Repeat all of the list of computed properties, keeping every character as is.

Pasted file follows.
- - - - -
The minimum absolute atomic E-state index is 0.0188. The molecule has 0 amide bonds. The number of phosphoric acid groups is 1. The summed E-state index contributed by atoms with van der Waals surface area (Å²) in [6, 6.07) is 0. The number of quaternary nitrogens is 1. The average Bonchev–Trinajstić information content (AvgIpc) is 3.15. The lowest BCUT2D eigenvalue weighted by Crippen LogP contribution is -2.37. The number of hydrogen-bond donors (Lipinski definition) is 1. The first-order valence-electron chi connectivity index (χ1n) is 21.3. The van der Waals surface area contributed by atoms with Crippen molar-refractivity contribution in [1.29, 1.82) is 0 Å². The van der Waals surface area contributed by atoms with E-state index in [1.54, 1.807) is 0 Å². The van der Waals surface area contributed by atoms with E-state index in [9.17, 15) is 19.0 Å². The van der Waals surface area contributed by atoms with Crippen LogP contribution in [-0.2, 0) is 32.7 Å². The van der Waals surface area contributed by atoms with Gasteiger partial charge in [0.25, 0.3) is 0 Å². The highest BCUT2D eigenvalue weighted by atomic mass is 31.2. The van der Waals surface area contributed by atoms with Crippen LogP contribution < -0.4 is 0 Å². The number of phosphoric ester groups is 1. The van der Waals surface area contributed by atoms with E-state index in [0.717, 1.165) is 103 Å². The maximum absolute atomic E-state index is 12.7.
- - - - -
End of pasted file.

The minimum absolute atomic E-state index is 0.0188. The molecule has 0 amide bonds. The number of phosphoric acid groups is 1. The summed E-state index contributed by atoms with van der Waals surface area (Å²) in [6, 6.07) is 0. The number of quaternary nitrogens is 1. The average Bonchev–Trinajstić information content (AvgIpc) is 3.15. The lowest BCUT2D eigenvalue weighted by Crippen LogP contribution is -2.37. The number of hydrogen-bond donors (Lipinski definition) is 1. The first-order valence-electron chi connectivity index (χ1n) is 21.3. The van der Waals surface area contributed by atoms with Crippen molar-refractivity contribution in [1.29, 1.82) is 0 Å². The van der Waals surface area contributed by atoms with E-state index in [1.54, 1.807) is 0 Å². The van der Waals surface area contributed by atoms with E-state index in [9.17, 15) is 19.0 Å². The van der Waals surface area contributed by atoms with Crippen LogP contribution in [-0.2, 0) is 32.7 Å². The van der Waals surface area contributed by atoms with Gasteiger partial charge in [0.25, 0.3) is 0 Å². The highest BCUT2D eigenvalue weighted by atomic mass is 31.2. The van der Waals surface area contributed by atoms with Crippen LogP contribution < -0.4 is 0 Å². The number of phosphoric ester groups is 1. The van der Waals surface area contributed by atoms with E-state index in [0.717, 1.165) is 103 Å². The maximum absolute atomic E-state index is 12.7.